A 20 percent drop in the Dow could happen, according to CNBC’s “Mad Money” host Jim Cramer, unless the government passes this bailout plan.
The Dow Jones Industrial Average (DJIA) closed at 10,825 on Sept. 24, but Cramer warned it could reach a low point not seen in over five years – when it closed at 8,141 on March 17, 2003 – if legislators stall approval of a taxpayer-funded bailout.
“I’m going to spot the bears 2,000 Dow points if this plan fails,” Cramer said. “You know, a fifth of the S&P 500 (S&P) could decline precipitously if this plan fails. But in terms of real people understanding this, the world revolves around credit and confidence. Both of these things disappeared last week because of the foreclosures. Why? Because so much of the money the banks have is tied up in failing mortgages and they don’t have the capital to lend to you.”
Cramer has been a vocal proponent of Treasury Secretary Henry Paulson’s plan – estimated to be cost as much as $700 billion. Cramer has supported the plan on previous shows. But on Sept. 24, Cramer told his viewers that both Paulson and Federal Reserve Chairman Ben Bernanke are doing are terrible job of selling the plan to the public.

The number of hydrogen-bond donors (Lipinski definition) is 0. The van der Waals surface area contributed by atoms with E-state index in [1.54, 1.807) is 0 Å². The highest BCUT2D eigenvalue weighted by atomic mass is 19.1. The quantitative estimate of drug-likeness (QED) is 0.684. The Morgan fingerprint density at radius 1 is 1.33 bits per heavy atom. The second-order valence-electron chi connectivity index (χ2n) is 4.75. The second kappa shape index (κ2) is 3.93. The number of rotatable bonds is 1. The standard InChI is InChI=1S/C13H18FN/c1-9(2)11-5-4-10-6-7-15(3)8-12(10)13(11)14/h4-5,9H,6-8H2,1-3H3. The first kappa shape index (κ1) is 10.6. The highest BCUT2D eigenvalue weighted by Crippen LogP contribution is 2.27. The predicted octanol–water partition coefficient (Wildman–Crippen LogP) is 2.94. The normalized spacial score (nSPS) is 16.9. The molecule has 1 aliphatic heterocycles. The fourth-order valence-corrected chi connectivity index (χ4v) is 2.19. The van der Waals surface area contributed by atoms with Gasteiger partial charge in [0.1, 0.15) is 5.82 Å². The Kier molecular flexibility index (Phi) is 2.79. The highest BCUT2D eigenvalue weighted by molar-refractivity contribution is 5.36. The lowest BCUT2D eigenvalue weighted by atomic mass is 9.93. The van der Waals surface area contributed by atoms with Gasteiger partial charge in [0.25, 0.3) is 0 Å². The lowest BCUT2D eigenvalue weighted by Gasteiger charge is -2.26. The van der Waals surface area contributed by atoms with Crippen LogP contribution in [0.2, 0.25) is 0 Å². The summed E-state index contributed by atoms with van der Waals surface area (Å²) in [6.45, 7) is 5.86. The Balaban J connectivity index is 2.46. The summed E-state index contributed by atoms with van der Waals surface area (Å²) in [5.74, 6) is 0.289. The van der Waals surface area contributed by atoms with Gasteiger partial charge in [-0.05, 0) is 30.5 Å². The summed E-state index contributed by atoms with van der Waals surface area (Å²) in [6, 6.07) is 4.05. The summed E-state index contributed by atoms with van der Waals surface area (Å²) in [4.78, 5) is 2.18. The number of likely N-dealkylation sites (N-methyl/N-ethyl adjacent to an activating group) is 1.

“I think in the end – Stone Age coming, Stone Age coming,” Cramer said earlier in the day on the “Stop Trading” segment on CNBC’s “Street Signs” with Erin Burnett. “I want to be on board against the Stone Age – against a financial
Cramer proposed the Treasury Secretary should dumb the issue down to a level “
“When it comes to Hank Paulson’s bailout plan, we got a serious situation on our hands,” Cramer said. “We got a case of genuine Wall Street jibberish overwhelming Main Street English. Unless Paulson takes a 24-hour Berlitz and Dale Carnegie course on how to win friends and influence people in the vernacular of the people, his much needed rescue plan will die in Congress. And we are going to have ‘The Great Depression, Part 2’ on our hands.”
Cramer gave a similar warning about a potential depression on Sept. 16 leading up to the eventual federal government bailout of American International Group (NYSE:AIG). He warned if the
“Frankly again, I don't really care if my community bank is doing well,” Cramer said on the Sept.16 “Stop Trading” segment of CNBC’s “Street Signs.” “I care about AIG and the fate of the western banks, all of which have relied on AIG for one or another kind of risk transference.”